I’m not sure how many of you got into the Caliber 9F. As for me, I didn’t feel an urge for the same till this friend of mine got down one GS last week. Last Sunday, I borrowed the manual for him out of curiosity and to my surprise, I found out it’s the limited edition model; one those Seiko brought out to celebrate the 20-years of the Caliber 9F. I learnt it is ultra-precise this time, more than its 1993 predecessor and never runs any more than +10 seconds, every year. The movement stands out due to a lot of factors, the most visible of which is the gothic-styled GS/Grand Seiko logo engraved. Technically, the 9F is highly accurate, shielded magnetically and can definitely be honored as the king of quartz movements, also for its attention to details.

To a lot of people it’s still a mystery how this fellow bagged something entirely meant for the Japanese domestic market. Credits go to creation Watches for that; even my Citizen chronos came from them. However, that’s beside the point; we are here to talk on the GS as well as its movement.

Now, many will think what’s there to talk on the GS apart from its sky-high price (even the design is traditional and unassuming); just any low-profile watch will have a simple stainless steel body and a thin, polished bezel around. Correct! But they do not look half as elegant as the GS; nor are they built as solid. It looks Swiss from every angle and that’s no deliberate forcefulness.

After reading through the manual, I found my perceptions on high-precision quartz watches changing. It’s a very particular appeal that I came cross now and I guess chronometry is incomplete without it. That’s because the quartz crystals are grown in in-house autoclaves and pre-aged (for six months) to stabilize the rate. It has been made to stay dimensionally stable across a range of temperatures and their changes to resist frequency drift; Seiko programmed every response curve individually into the CMOS integrated circuits. This ensures the voltage going to the oscillator is never thrown out of balance. The voltage fed to the crystal is adjusted according to the ambient temperature inside the movement, measured 500+ times throughout the day.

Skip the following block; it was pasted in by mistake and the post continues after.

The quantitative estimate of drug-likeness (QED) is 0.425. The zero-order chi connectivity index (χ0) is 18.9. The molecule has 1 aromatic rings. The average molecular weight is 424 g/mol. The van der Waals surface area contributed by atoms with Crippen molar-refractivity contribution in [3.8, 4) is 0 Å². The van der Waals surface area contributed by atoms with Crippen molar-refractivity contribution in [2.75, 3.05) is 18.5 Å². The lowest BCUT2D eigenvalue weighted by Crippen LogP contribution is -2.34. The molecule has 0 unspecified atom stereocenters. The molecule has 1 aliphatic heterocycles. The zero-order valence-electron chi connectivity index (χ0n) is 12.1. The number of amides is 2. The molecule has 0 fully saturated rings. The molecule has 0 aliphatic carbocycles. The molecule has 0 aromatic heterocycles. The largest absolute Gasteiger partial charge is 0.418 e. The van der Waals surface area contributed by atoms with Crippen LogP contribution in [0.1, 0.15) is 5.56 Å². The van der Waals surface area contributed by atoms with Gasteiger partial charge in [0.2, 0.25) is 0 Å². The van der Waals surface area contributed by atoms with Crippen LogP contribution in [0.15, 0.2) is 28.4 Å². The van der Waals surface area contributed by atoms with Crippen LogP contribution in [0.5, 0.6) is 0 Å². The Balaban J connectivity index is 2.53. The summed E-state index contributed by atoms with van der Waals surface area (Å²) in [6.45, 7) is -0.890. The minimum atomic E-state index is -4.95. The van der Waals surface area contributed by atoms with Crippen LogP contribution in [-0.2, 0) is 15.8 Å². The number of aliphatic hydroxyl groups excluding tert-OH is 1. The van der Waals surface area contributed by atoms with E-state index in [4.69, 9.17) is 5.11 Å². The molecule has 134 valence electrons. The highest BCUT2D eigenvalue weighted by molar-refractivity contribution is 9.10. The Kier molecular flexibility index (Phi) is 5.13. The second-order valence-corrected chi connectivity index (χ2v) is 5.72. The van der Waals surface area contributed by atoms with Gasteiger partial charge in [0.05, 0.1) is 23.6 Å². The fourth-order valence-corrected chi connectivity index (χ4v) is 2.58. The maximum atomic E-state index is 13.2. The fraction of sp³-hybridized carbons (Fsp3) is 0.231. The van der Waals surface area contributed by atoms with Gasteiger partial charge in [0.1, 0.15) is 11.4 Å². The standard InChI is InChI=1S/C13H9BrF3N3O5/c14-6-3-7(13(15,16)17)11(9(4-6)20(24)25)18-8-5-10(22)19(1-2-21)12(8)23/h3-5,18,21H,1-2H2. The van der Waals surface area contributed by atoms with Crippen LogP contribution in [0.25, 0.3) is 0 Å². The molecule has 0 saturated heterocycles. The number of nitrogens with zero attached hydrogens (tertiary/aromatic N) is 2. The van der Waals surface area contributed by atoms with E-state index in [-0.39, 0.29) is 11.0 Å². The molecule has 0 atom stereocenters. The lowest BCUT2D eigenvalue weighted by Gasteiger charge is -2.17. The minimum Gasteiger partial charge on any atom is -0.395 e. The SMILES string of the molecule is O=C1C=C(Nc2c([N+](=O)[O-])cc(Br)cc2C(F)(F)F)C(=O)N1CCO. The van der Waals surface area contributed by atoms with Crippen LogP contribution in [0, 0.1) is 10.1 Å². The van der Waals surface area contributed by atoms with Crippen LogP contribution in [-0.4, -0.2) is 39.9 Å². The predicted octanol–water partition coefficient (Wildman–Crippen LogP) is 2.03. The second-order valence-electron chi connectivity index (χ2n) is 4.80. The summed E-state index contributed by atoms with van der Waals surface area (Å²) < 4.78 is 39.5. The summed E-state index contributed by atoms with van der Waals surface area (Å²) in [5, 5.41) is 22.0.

In plain words, each quartz crystal is custom-matched to its IC and completely sealed to avoid any sort of contamination.

The rest of the movement is jeweled, has a special anti-backlash spring (to stop the seconds hand exactly on the indices – now, if all that doesn’t make you call the caliber 9F the most advanced quartz movement in the world, nothing will. Excellent and unostentatious, it doesn’t fake perfection unlike many of the high-end Swiss stuff.

Now I’m urging this fellow to get down a GS automatic. Hopefully, I’ll be successful by this time next year.